An Ornament for Jewels: Love Poems for the Lord of Gods by Vedantadesika

By Vedantadesika

During this spouse quantity to ]i]Singing the physique of God[/i] (Oxford 2002), Steven P. Hopkins has translated into modern American English verse poems written through the South Indian Srivaisnava thinker and saint-poet Venkatesa (c. 1268-1369).

These poems, in 3 diverse languages - Sanskrit, Tamil, and Maharastri Prakrit -- composed for one specific Hindu god, Vishnu Devanayaka, the "Lord of Gods" at Tiruvahindrapuram, shape a microcosm of the saint-poet's paintings.

They surround significant topics of Venkatesa's devotional poetics, from the play of divine absence and presence on the planet of non secular feelings; the "telescoping" of time earlier and destiny within the everlasting "present" of the poem; love, human vulnerability and the impassible perfected physique of god; to the devotional adventure of a "beauty that saves" and to what Hopkins phrases the paradoxical coexistence of asymmetry and intimacy of lover and loved on the middle of the divine-human come across.

Moreover, those poems shape not just a thematic microcosm, yet a linguistic one embracing all 3 of the poet's operating languages. just like the remembered international of Proust's Combray within the flavor of madeleine dipped in tea, or Blake's international in a Grain of Sand, we flavor and notice, during this one specific position, and during this one specific type of Vishnu, quite a few protean varieties and powers of the divine, and hint a veritable summa of theological, philosophical, and literary designs.

Each translated poem types a bankruptcy in itself, has its personal person brief Afterword, in addition to unique linguistic and thematic notes and observation. the amount concludes, for comparative purposes, with a translation of Tirumankaiyalvar's luminous cycle of verses for Devanayaka from the Periyatirumoli.

As a lot a controversy as an anthology, this publication could be of curiosity to scholars and students of South Asian reports, comparative faith, and Indian literatures.

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Additional info for An Ornament for Jewels: Love Poems for the Lord of Gods

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22 an ornament for jewels Prosody and the Lines on the Page As is obvious from the above example, though I try to hold in general to word order, and even in many cases, to the ‘‘left-branching’’ syntax of Sanskrit and Tamil poetry, I do not attempt to translate into English some version of the meter, rhyme pattern, or line length of the original. I have attempted to match, throughout these translations, the varying complex and densely configured semantic, syntactic, metric rhythms of the originals in the visual placement of words on the page, to mime the breath-lines—slow and loping, or swift, and clean—of Tamil, Sanskrit, or Prakrit meters by placement on the page.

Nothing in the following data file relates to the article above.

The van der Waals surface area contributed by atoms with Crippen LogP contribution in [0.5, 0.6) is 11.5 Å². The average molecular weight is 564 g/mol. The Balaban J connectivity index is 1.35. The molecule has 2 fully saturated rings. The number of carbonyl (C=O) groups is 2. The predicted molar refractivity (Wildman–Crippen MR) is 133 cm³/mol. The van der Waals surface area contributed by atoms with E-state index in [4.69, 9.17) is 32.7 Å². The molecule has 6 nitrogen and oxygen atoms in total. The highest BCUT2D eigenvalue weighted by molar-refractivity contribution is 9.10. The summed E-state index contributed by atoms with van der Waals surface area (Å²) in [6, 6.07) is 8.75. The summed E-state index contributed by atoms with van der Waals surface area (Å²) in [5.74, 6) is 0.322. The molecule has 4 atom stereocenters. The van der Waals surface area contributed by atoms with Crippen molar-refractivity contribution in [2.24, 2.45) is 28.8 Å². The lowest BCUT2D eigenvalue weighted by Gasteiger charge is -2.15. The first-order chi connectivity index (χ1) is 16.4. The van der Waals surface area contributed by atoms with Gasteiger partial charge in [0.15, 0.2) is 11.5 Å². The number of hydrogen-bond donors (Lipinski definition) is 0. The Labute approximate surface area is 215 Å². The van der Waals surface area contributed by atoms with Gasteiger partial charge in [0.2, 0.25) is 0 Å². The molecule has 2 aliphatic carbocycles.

__ First a Jain, Sundarapantiya is said to have been converted to Saivism by __ the Nayanar child saint-poet Campantar. 20 Later, in the eighth century, the Vaisnava _ _ __ king Nandivarman II Pallavamalla carried out systematic persecutions of Buddhists and Jains, inspired in great measure by the fervor of the bhakti revival. 22 The saints in both communities hailed from all social strata, from brahman to untouchable. 25 ¯ lva¯rs’ First A ¯ ca¯ryas and Vexkatesa’s Cosmopolitan Age The A  _ ¯ There began in the period of the Alvars what would become throughout Co¯la   times a more and more intimate alliance between brahmans, their ritually dependent kings, and high-caste, nonbrahman peasants.

Between free translation and outright adaptation? [Answer:] Very often readability. Strict translation usually makes for stiff English, or forced and un-english rhythms. Outright adaptation is perfectly valid if it makes a good, modern poem. Occasionally, an adaptation will translate the spirit of the original to better use than any other method: at other times, it will falsify the original beyond measure. ’’39 These are echoes, verbal reverberations, of the originals, and so are derivative, secondary, loyal to their models in various ways that sometimes stretch the norms of English syntax, but also they seek to be poems in English that stand on the page as poetry in their own right.

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